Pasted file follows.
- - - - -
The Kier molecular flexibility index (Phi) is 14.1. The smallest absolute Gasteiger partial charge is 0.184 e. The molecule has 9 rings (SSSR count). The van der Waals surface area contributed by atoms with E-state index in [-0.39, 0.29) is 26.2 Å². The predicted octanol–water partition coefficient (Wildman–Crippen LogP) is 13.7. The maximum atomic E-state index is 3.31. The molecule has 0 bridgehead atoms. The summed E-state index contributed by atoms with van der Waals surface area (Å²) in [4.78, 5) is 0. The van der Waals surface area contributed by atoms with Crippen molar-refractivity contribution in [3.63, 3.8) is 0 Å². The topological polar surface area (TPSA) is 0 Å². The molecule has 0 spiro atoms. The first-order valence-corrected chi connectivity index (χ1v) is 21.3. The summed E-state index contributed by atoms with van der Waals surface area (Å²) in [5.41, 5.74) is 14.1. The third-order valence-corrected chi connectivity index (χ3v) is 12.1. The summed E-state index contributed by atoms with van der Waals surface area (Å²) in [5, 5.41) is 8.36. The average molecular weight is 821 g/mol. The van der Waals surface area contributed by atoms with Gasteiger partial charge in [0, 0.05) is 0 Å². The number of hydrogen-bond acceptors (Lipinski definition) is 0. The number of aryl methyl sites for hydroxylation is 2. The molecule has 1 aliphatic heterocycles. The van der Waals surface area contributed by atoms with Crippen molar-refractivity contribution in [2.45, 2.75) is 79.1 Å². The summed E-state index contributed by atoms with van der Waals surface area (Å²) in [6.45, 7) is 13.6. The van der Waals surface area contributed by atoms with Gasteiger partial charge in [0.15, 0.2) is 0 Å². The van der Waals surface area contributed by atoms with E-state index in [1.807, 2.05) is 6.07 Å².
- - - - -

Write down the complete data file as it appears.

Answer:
The Kier molecular flexibility index (Phi) is 14.1. The smallest absolute Gasteiger partial charge is 0.184 e. The molecule has 9 rings (SSSR count). The van der Waals surface area contributed by atoms with E-state index in [-0.39, 0.29) is 26.2 Å². The predicted octanol–water partition coefficient (Wildman–Crippen LogP) is 13.7. The maximum atomic E-state index is 3.31. The molecule has 0 bridgehead atoms. The summed E-state index contributed by atoms with van der Waals surface area (Å²) in [4.78, 5) is 0. The van der Waals surface area contributed by atoms with Crippen molar-refractivity contribution in [3.63, 3.8) is 0 Å². The topological polar surface area (TPSA) is 0 Å². The molecule has 0 spiro atoms. The first-order valence-corrected chi connectivity index (χ1v) is 21.3. The summed E-state index contributed by atoms with van der Waals surface area (Å²) in [5.41, 5.74) is 14.1. The third-order valence-corrected chi connectivity index (χ3v) is 12.1. The summed E-state index contributed by atoms with van der Waals surface area (Å²) in [5, 5.41) is 8.36. The average molecular weight is 821 g/mol. The van der Waals surface area contributed by atoms with Gasteiger partial charge in [0, 0.05) is 0 Å². The number of hydrogen-bond acceptors (Lipinski definition) is 0. The number of aryl methyl sites for hydroxylation is 2. The molecule has 1 aliphatic heterocycles. The van der Waals surface area contributed by atoms with Crippen molar-refractivity contribution in [2.45, 2.75) is 79.1 Å². The summed E-state index contributed by atoms with van der Waals surface area (Å²) in [6.45, 7) is 13.6. The van der Waals surface area contributed by atoms with Gasteiger partial charge in [0.15, 0.2) is 0 Å². The van der Waals surface area contributed by atoms with E-state index in [1.807, 2.05) is 6.07 Å².